Too Cool to Cool Down?
Ebb: Make the end of your class just as important and fun as the rest of the workout.
It’s the end of your class, and your students are enjoying every second of the workout you so carefully planned. The energy in the room is upbeat, and everyone just wants to keep going for a few extra minutes. So the million-dollar question is this: Will you keep going until the last minute, or will you leave enough time for a proper cooldown and stretching?
Regardless of how much adrenaline is filling the exercise studio, knowing when to stop can be difficult for some instructors, whether they are teaching indoor cycling or high-low. However, the cooldown is just as important as the cardio section. During exercise, the muscles serve as a second heart pumping blood through the body. When the muscles contract, they squeeze the veins and pump the blood back toward the heart. Stopping too fast during vigorous exercise will cause the muscles to stop pumping as much blood, potentially causing blood to pool in the lower body and causing a sudden drop in blood pressure. This can affect blood flow to the brain and cause a person to feel dizzy or even faint.
There are many health benefits to cooling down, including the following:
- It helps bring heart rate, breathing and blood pressure back to normal.
- It improves flexibility.
- It reduces the risk of injury, especially of a cardiovascular nature.
Ideally, your cooldown should last 8-10 minutes. With so many different group fitness formats, it can be difficult to design a routine that is appropriate for all types of classes. Remember to keep the moves simple, tapering off whatever activity you are doing. Here are some general guidelines and suggestions for different activities:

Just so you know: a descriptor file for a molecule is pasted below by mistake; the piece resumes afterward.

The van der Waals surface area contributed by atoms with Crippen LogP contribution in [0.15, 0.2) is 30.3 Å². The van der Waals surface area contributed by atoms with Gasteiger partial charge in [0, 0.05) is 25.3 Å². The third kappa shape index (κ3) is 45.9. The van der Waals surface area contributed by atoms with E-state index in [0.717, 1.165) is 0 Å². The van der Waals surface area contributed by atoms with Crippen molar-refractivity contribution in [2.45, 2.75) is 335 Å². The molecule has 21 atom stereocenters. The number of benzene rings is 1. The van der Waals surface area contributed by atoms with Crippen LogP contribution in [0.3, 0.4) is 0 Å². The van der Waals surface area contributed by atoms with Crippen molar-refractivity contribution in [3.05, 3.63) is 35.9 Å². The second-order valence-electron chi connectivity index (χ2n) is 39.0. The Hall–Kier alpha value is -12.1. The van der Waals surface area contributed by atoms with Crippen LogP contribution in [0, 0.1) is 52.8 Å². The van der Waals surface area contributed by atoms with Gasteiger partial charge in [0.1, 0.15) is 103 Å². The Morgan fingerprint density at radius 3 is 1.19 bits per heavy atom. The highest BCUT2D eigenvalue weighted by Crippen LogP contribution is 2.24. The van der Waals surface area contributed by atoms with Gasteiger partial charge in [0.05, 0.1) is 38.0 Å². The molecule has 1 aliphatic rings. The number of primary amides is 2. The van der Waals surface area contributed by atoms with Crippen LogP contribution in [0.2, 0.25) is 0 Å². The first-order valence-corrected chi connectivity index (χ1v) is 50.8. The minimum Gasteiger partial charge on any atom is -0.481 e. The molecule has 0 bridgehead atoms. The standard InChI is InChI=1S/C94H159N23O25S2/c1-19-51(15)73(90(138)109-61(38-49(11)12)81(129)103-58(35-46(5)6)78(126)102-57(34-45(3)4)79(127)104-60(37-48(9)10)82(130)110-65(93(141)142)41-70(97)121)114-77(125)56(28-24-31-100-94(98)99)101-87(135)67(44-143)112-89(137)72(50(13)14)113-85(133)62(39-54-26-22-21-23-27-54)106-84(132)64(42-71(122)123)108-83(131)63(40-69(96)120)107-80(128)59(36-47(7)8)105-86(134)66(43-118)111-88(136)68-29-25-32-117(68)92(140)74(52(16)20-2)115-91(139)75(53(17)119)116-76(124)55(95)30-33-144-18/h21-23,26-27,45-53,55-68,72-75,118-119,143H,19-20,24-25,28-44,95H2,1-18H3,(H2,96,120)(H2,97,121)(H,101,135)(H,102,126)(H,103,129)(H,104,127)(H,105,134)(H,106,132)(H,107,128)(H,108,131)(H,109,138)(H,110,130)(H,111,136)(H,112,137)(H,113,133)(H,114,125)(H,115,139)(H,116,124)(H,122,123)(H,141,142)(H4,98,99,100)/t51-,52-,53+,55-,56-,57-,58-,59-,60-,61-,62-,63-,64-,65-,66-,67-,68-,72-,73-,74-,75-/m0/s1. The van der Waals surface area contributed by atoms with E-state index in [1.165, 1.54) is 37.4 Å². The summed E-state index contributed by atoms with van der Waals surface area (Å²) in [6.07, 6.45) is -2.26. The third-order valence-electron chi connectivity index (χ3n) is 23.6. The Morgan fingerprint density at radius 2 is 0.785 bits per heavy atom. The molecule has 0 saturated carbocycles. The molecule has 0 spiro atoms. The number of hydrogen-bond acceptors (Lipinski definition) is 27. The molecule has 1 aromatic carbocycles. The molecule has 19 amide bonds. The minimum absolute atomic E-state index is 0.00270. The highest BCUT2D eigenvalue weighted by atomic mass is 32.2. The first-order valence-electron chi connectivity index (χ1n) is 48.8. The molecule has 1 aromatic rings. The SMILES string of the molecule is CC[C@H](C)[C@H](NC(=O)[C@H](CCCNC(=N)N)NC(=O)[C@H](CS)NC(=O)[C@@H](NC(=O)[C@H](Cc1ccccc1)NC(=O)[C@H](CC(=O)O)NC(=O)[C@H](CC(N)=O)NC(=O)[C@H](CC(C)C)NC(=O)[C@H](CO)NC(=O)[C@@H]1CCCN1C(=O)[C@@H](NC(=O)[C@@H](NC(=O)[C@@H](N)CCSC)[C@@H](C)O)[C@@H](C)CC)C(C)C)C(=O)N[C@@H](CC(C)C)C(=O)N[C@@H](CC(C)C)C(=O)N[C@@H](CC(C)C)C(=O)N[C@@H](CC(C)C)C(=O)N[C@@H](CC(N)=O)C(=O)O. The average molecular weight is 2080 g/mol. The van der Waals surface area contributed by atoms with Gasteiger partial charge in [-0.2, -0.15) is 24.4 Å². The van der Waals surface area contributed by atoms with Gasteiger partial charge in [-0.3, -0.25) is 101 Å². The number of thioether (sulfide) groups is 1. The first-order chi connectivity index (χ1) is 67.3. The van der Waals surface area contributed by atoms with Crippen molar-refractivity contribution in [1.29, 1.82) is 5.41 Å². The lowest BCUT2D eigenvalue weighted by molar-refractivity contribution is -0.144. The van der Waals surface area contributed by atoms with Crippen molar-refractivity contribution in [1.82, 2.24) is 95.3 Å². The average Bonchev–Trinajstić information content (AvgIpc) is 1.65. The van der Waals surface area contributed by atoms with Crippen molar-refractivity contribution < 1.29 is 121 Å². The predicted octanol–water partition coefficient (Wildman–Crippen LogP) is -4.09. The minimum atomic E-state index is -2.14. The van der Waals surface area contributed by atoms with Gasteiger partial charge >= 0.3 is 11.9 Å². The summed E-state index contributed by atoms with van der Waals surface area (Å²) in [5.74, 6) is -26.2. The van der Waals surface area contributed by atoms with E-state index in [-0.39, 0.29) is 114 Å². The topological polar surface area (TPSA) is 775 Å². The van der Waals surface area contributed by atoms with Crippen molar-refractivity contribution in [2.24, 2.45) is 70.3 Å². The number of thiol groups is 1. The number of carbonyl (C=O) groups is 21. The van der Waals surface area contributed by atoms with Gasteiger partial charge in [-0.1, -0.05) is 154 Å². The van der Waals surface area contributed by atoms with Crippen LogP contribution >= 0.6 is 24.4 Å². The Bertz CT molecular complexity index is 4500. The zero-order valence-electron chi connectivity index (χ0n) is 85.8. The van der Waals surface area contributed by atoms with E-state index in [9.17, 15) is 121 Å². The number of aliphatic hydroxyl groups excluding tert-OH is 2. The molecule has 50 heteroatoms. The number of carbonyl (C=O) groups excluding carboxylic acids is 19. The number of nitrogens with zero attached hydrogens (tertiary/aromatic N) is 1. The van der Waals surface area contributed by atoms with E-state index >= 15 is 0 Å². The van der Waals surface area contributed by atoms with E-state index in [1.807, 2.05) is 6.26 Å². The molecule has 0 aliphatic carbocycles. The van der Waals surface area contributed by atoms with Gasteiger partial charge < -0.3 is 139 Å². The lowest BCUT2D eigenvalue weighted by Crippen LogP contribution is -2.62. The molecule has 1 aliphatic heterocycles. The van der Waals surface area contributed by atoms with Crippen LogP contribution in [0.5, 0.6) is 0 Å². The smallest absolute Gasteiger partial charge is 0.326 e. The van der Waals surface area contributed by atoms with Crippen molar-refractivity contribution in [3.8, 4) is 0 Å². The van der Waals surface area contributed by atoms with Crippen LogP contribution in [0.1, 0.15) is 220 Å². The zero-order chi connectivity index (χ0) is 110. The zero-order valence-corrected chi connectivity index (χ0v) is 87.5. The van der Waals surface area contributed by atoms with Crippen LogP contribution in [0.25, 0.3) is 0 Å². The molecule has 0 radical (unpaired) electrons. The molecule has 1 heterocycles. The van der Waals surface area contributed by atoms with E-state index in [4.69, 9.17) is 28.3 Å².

- Cycling. Go into a lower gear and continue to pedal slowly for a few extra minutes.
- Step. Select a basic pattern with no arm movements, and slowly begin to march on the floor.
- Running. Slow down into a jog, then a brisk walk and finally a slow walk.
- High-Low, Kickboxing and Cardio Dance. Choose an easy pattern, such as a step-touch, slow down the arm movements and end with an easy march.
Regardless of the format, always finish your cooldown routine with effective and gentle stretches.
For the latest research, statistics, sample classes, and more, "Like" IDEA on Facebook here.
© 2004 by IDEA Health & Fitness Inc. All rights reserved. Reproduction without permission is strictly prohibited.
IDEA Newsletter Sign-up
|Extreme Interval Training
In this course you'll learn goal-focused intervals and over 50 dynamic exercises and drills to create extensive and intensive training formats.
|Cut to the Core
This is a raw, unedited video filmed live at the 2009 IDEA World Fitness Convention™. Cut to the Core is packed full of core-focused exercises that aim to improve the way you look, feel and live.
|September 2011 IDEA Fitness Journal Quiz 4: Plyometric Training
This continuing education quiz is an in-depth look at plyometric training. Plyometric exercises—jumping, bounding, hopping, arm pushing, and catching and throwing weighted objects such as machine balls—are movements that involve rapid eccentric and concentric muscle actions.